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Bah Humbug?

Updated: Jan 29

Why Christmas can be tricky for HSPs and tips for finding your Christmas cheer

Okay, so let me be upfront about something before we begin… I do not have the best relationship with Christmas. This is for so many reasons, but it is one I am working to heal. Whether Christmas is your ideal time of year and you love it, or whether it fills you with dread and leaves you feeling floored, let’s take some time to consider how this time of year may be experienced by us HSPs and some ways to honour your wonderful self this Festive season.

Christmas, while full of opportunities to recoup, celebrate and connect can also be full of challenges (maybe more or less this year depending on your perspective!). When looked at through the lens of high sensitivity, we can appreciate the potential pitfalls for HSPs.

Sensory Overload

This is a biggie for me. The whole festive season (perhaps less so this year) is generally too much of too many things all at once. From a purely physical perspective, there is a lot going on in our environment… From the lights and decorations, to the Christmas songs and sweet treats our super spidey senses are being stimulated at a higher level than normal… If you have school aged children at home, multiply all of this by at least 1 million!

Mental Overwhelm

If you want to see me overwhelmed, stick me in a room with Christmas songs on full blast while I try to write my Christmas to do list! There can be so many expectations at Christmas and being prone to a conscientious nature, us HSPs can easily take on too much in a vain attempt to make this year ‘perfect’. Not so perfect for us.

Emotional Intensity

I know that we love our nearest and dearest deeply - when us HSPs love we only really do deep! But if we are not careful, we can become drained by too much interaction and from feeling all those big emotions which we do so intensely. There is also the issue of perhaps seeing those family members, who we might not actually want to see, or who we find difficult. There might be an element of ‘putting on a show’ just to get through. This too can be super draining on our highly sensitive nervous systems. Another element for triggering big emotions can be around gifts. Being Highly Sensitive comes with the trait of thinking deeply and being super thoughtful, so we often put loads of thought into the gifts we buy. The flip side of this is feeling hurt when receiving a gift from a loved one that we might feel just hasn’t been thought about on the same level.

These three elements combined, can cause us to feel overwhelmed, exhausted & emotionally up and down.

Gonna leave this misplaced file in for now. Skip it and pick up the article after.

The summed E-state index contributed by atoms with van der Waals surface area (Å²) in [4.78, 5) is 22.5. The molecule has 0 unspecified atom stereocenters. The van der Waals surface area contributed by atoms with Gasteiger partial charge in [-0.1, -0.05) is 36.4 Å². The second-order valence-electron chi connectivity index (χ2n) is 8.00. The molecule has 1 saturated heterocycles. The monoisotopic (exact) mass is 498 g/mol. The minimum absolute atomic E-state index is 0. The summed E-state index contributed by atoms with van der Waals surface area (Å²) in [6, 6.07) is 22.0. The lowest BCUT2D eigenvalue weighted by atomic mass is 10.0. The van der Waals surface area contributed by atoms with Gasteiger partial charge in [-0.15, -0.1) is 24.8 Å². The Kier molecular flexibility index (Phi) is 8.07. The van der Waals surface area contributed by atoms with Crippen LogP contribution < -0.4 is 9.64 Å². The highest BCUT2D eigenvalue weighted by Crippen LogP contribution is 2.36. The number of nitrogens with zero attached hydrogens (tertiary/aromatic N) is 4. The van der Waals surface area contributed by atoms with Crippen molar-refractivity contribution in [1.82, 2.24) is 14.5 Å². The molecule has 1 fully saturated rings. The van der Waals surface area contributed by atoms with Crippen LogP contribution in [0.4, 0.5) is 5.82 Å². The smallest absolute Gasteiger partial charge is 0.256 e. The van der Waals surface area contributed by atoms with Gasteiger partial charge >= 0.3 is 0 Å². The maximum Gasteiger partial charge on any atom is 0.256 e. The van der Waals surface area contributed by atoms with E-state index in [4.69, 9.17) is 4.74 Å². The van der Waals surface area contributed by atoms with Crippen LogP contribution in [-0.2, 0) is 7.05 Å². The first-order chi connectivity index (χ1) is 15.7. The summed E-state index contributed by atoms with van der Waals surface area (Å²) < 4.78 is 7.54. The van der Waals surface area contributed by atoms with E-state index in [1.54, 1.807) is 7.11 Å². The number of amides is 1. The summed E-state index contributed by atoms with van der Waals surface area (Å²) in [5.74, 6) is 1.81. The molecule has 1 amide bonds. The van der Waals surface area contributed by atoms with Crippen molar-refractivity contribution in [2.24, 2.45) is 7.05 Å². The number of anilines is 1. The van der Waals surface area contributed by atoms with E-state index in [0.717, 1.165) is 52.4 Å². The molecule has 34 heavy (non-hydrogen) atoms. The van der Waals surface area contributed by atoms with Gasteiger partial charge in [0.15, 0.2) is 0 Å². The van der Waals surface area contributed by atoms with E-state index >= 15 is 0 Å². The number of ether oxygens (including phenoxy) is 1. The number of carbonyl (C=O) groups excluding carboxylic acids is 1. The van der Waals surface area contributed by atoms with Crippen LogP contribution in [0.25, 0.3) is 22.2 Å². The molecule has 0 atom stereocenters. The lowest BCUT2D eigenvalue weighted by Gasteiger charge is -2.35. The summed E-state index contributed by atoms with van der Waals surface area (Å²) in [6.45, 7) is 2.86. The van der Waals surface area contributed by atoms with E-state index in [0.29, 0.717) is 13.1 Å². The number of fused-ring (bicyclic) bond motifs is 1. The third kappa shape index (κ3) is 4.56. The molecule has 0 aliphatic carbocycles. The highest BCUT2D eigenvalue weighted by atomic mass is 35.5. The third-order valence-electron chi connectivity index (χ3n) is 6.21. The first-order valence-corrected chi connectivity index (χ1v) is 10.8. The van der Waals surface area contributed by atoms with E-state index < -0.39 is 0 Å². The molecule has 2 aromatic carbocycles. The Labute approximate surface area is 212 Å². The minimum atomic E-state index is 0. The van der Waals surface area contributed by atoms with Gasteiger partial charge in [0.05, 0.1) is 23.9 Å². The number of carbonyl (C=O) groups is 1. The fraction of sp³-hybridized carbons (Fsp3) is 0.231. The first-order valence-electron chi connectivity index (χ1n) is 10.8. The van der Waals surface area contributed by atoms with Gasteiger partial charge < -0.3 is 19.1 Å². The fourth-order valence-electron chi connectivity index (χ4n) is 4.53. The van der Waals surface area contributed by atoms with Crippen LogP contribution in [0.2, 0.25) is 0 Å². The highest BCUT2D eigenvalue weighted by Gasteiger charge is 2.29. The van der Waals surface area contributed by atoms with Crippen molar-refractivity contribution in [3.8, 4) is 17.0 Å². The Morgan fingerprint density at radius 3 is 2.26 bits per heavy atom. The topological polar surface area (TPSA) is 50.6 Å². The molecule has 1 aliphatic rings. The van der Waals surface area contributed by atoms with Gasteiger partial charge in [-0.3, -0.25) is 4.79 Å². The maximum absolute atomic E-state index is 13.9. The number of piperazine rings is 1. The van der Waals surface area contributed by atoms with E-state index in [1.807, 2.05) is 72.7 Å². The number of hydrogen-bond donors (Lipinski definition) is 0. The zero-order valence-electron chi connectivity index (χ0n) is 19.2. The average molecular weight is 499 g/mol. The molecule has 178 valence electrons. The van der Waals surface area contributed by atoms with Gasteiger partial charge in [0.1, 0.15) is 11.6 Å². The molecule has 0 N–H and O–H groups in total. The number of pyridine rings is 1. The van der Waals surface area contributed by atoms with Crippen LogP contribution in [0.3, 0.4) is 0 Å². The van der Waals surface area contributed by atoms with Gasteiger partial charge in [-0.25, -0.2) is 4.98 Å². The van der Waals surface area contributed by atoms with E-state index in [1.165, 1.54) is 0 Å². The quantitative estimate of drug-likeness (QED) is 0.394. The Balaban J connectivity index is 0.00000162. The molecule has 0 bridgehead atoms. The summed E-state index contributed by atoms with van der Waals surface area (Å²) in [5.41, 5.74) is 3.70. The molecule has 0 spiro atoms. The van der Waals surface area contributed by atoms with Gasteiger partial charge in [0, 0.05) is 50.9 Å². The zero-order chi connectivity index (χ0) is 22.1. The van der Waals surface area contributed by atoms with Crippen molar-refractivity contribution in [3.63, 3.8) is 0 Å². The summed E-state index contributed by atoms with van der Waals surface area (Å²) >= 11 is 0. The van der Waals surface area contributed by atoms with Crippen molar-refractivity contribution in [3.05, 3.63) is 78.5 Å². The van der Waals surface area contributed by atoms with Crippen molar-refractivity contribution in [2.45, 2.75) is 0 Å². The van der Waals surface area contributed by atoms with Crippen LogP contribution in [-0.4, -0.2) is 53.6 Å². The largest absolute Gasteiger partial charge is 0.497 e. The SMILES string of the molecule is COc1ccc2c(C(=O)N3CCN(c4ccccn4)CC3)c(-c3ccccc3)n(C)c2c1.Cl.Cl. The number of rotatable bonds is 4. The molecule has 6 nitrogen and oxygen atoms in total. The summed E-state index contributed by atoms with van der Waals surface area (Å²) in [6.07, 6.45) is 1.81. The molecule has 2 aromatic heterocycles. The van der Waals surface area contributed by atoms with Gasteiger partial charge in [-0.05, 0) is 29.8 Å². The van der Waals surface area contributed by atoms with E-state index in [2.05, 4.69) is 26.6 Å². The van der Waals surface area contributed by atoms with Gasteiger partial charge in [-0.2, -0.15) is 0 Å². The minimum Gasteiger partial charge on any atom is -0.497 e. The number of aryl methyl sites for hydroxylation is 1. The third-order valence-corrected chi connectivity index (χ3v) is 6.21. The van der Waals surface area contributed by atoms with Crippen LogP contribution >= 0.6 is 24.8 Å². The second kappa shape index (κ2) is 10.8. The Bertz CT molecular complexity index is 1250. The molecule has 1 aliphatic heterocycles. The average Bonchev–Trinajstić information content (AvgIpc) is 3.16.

The break in the normal routine, coupled with the above can also trigger us in ways we might not expect. We can be reminded of past events, or relationships that are difficult, we might also start to ponder and question certain elements of our lives. All of this can create the perfect recipe for overwhelm, so I now want to share some of the things I have started to introduce into my Christmas holidays.

1. Rein in Signs of Christmas (a little)

In your home at the very least, if you know sensory overwhelm is a big deal for you, then tame the lights, decs, etc. Go for a relaxed and peaceful Christmas vibe, without it being too much. Perhaps keep the Christmas paraphernalia to just one or two rooms.

2. Say No.

This is hard. Really hard. We just love to people please! But ask yourself if you really NEED to do X, Y and Z. Are there any ways you can limit what you get involved in this year? If there was any year to practice this, it would be THIS year!!

3. Delegate & Share

If you feel like there is too much to do, give a friend/partner/ family member a call and ask for some help. You DO NOT need to feel guilty for asking for some help! Think about a person who you know would be more than willing to help and see if you can off-load a job or two.

4. Set time limits.

This has been huge for me. I love seeing my special people, but I still get weary no matter who it is. I now do not have open invitations for those folk that I know have a habit of staying past the point that I can manage. Trust me on this one – Game Changer.

5. Alone Time EVERY DAY.

This is my absolute NON-NEGOTIABLE. I need time alone everyday to re-set. This is something I do throughout the year, but is even more important during the holidays. Depending on how I feel at the time, that alone time might be a walk in nature, some yoga, meditation, or even a good old nap! The important thing about this time is that it is time to discharge – not take more stuff in. So put the phone down, switch off the TV, even put that book away. This is not time to put more in. Believe me, it works.

These are just a few of the most effective things I have introduced over the last few years. It can take practice and sometimes it is not always comfortable when introducing something new, but I promise you’ll benefit and you are worth it dear reader! I know that to be true. Take back Christmas as a time that you can enjoy fully in the way YOU want to.

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Nichola Day
Nichola Day
Jan 14, 2021

This made me smile! I now explicitly show or tell my husband what I’d like. It makes it easier!


Anita North
Anita North
Dec 10, 2020

I definitely identify with the emotional intensity. I now buy my own presents from my kids and husband. Not as special as them making the big effort as I do with their presents, but at least I get something decent!

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